Why Bébé Doesn't Have ADHD

How come the epidemic of ADHD -- which has established itself firmly in the United States -- has almost completely passed over children in France?
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In the United States, approximately 5 percent of school-aged children have been diagnosed with ADHD and are taking pharmaceutical medications. In France the percentage is a mere 0.05 percent. How come the epidemic of ADHD -- which has established itself firmly in the United States -- has almost completely passed over children in France?

First, is ADHD a biological-neurological disorder? Surprisingly, the answer to this question depends on whether you live in France or in the United States. In the United States, child psychiatrists consider ADHD to be a biological disorder with biological causes. The preferred treatment is also biological -- psycho stimulant medications such as Ritalin and Adderall.

French child psychiatrists, on the other hand, view ADHD as a medical condition that has psycho-social and situational causes. Instead of treating children's focusing and behavioral problems with drugs, French doctors prefer to look for the underlying issue that is causing the child distress -- not in the child's brain but in the child's social context. They then choose to treat the underlying social context problem with psychotherapy or family counseling. This is a very different way of seeing things from the American tendency to attribute all symptoms to a biological dysfunction such as a chemical imbalance in the child's brain.

French child psychiatrists don't use the same system of classification of childhood emotional problems as American psychiatrists: The Diagnostic and Statistical Manual of Mental Disorders. In 1983, in part as a resistance to the influence of the DSM-III, the French Federation of Psychiatry developed an alternative classification system. This was the CFTMEA (Classification Française des Troubles Mentaux de L'Enfant et de L'Adolescent), first released in 1983 and updated in 1988 and 2000. The focus of CFTMEA is on identifying and addressing the underlying psychosocial causes of children's symptoms, not on finding symptoms that will qualify for the best pharmacological bandaids to mask them.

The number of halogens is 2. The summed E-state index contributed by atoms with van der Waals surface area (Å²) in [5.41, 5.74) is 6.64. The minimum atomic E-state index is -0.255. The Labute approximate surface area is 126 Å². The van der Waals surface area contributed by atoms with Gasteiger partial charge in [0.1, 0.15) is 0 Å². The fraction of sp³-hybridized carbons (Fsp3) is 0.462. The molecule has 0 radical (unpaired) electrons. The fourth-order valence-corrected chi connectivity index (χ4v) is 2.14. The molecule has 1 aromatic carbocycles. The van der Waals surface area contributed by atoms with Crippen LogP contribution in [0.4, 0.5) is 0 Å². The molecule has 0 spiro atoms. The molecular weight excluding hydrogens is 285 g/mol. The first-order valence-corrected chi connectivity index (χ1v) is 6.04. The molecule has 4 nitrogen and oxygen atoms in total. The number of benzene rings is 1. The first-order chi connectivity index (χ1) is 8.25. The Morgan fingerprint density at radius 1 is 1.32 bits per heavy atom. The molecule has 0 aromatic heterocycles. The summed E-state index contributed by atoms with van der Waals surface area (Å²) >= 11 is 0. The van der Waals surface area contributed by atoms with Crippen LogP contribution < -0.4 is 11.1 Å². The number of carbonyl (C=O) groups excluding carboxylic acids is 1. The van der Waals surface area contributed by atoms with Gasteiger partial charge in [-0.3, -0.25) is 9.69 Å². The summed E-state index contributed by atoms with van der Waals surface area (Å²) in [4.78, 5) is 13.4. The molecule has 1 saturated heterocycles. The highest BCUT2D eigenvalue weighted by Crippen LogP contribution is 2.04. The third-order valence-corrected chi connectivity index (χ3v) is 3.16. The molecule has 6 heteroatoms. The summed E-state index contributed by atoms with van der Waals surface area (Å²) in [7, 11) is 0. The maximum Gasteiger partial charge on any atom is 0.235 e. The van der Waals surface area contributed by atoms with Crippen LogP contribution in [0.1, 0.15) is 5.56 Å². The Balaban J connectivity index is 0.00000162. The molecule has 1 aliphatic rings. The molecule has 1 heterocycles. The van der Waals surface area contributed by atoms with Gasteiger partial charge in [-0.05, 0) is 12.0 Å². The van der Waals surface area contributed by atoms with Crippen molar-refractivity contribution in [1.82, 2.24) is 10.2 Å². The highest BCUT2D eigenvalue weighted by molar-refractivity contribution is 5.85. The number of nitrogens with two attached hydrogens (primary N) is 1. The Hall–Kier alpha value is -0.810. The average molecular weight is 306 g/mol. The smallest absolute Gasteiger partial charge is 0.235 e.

To the extent that French clinicians are successful at finding and repairing what has gone awry in the child's social context, fewer children qualify for the ADHD diagnosis.[1] Moreover, the definition of ADHD is not as broad as in the American system, which, in my view, tends to "pathologize" much of what is normal childhood behavior. The DSM specifically does not consider underlying causes. It thus leads clinicians to give the ADHD diagnosis to a much larger number of symptomatic children, while also encouraging them to treat those children with pharmaceuticals.